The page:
Day 4: Are You Limiting Your Business Success (And Not Even Realizing It) with an Outdated Definition of Branding?
Ever heard the phrase, “You don’t know what you don’t know?” Basically, it applies to situations in which you think you understand some topic but in reality you are missing something much bigger that relates to it. The key to avoiding this is to get out of the “I already know that” kind of mindset and treat every piece of info that you come across as if you are hearing it for the first time. I’m a big fan of always considering the basics even as you advance you business branding and growth strategies. Why? Because the “small stuff” always ends up being just as important as the “big stuff.”
Whip Out That Pen and Pad of Paper: Big Business Lesson Right Here!
I write all of this because I want you to remember something really key that I hope will stick with you throughout your business (no matter what stage you are in): your definition of branding matters. Big time. And the definition you use determines what you are focusing on which determines how much of your success you are expanding…or holding back!
The Outdated Definition of Branding…and the Truth!
Most people think a brand is just a logo. Or web site. Or their business colors. Or even their niche. But if you use any of these as a definition of “brand” and focus on getting just one of these things right (based on that definition), you will be completely ignoring the entire brand experience.
Here’s the truth: Your logo, web site, business colors and niche are all majorly important. But at the end of the day, they are each elements of the entire picture that is your brand. They don’t individually make up your brand.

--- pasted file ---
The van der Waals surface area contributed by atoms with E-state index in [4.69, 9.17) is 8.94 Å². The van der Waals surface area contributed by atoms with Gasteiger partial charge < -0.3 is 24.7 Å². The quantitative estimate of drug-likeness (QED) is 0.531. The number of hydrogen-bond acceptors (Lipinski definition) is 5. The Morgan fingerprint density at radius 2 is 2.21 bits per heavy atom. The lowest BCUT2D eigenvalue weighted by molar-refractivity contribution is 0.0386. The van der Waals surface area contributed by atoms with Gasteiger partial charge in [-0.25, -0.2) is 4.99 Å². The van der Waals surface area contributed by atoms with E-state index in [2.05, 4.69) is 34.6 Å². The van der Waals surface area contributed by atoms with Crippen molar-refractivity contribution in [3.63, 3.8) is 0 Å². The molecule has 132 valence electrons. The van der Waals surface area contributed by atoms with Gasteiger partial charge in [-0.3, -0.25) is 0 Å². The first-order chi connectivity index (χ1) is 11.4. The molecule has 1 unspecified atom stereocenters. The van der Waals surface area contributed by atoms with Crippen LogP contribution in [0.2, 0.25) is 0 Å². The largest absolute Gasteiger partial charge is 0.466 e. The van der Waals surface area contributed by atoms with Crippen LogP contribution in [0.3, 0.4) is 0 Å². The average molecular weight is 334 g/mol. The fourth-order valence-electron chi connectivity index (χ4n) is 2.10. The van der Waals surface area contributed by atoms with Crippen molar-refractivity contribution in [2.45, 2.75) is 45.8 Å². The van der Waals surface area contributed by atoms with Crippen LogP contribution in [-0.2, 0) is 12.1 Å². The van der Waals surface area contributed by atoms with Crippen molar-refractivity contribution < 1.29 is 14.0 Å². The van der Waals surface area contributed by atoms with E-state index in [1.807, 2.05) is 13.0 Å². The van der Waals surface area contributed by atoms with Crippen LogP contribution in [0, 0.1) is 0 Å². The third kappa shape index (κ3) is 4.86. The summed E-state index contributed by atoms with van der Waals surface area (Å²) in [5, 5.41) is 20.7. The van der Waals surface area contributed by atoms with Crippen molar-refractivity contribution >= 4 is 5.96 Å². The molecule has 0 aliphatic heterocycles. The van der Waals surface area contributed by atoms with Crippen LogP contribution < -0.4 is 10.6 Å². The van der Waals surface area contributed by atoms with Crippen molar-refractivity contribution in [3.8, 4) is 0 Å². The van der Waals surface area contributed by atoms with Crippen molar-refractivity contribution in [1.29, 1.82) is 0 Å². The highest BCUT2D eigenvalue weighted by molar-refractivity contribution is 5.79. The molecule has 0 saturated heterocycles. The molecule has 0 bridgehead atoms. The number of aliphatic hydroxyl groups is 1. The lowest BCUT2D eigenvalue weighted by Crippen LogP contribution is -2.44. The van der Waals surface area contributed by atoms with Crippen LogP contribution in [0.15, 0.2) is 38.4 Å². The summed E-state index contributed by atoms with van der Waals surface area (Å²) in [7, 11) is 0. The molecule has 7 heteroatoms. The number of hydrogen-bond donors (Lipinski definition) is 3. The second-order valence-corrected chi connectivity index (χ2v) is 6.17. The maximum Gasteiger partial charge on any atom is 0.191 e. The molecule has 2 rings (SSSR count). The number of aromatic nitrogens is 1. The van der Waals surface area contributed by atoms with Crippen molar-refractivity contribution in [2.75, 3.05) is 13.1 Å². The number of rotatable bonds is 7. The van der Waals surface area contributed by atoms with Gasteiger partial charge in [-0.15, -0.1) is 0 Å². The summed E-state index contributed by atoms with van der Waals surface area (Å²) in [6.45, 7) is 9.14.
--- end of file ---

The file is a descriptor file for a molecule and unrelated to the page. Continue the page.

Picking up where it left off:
Your brand is the clear and consistent message/idea, mission, and experience that shows people who you are, what you do (and why you do it) and why they should choose you. It’s the heart behind your business. And when I say experience, that means the experience people have going from potential customer to customer. It’s the experience they have when interacting with you online (via your web site, email, social media channels, and more) as well as offline (via networking events, conference, speaking engagements, and your overall look and style when they meet you).
So from this day forward, think about whether you’ve been using an outdated definition of the word “brand” and what the real definition will mean for your business.
Comment below and let me know: What was the definition of branding you originally had before reading this post?